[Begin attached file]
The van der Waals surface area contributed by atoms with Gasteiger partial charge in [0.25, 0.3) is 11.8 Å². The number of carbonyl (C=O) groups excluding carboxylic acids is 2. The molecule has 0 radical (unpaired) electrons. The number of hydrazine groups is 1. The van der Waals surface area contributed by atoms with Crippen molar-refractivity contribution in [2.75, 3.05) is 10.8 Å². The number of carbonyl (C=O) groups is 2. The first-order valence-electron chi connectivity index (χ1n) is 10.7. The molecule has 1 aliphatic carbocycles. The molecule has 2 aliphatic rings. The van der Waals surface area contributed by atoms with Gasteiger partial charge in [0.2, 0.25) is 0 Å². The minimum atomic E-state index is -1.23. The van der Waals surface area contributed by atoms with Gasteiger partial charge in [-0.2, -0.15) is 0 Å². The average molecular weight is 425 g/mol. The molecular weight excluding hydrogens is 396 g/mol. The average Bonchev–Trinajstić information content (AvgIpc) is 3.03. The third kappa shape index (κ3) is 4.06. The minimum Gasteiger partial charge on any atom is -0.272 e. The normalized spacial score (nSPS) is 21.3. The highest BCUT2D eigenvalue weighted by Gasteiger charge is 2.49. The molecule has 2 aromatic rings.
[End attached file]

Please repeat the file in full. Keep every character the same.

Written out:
The van der Waals surface area contributed by atoms with Gasteiger partial charge in [0.25, 0.3) is 11.8 Å². The number of carbonyl (C=O) groups excluding carboxylic acids is 2. The molecule has 0 radical (unpaired) electrons. The number of hydrazine groups is 1. The van der Waals surface area contributed by atoms with Crippen molar-refractivity contribution in [2.75, 3.05) is 10.8 Å². The number of carbonyl (C=O) groups is 2. The first-order valence-electron chi connectivity index (χ1n) is 10.7. The molecule has 1 aliphatic carbocycles. The molecule has 2 aliphatic rings. The van der Waals surface area contributed by atoms with Gasteiger partial charge in [0.2, 0.25) is 0 Å². The minimum atomic E-state index is -1.23. The van der Waals surface area contributed by atoms with Gasteiger partial charge in [-0.2, -0.15) is 0 Å². The average molecular weight is 425 g/mol. The molecular weight excluding hydrogens is 396 g/mol. The average Bonchev–Trinajstić information content (AvgIpc) is 3.03. The third kappa shape index (κ3) is 4.06. The minimum Gasteiger partial charge on any atom is -0.272 e. The normalized spacial score (nSPS) is 21.3. The highest BCUT2D eigenvalue weighted by Gasteiger charge is 2.49. The molecule has 2 aromatic rings.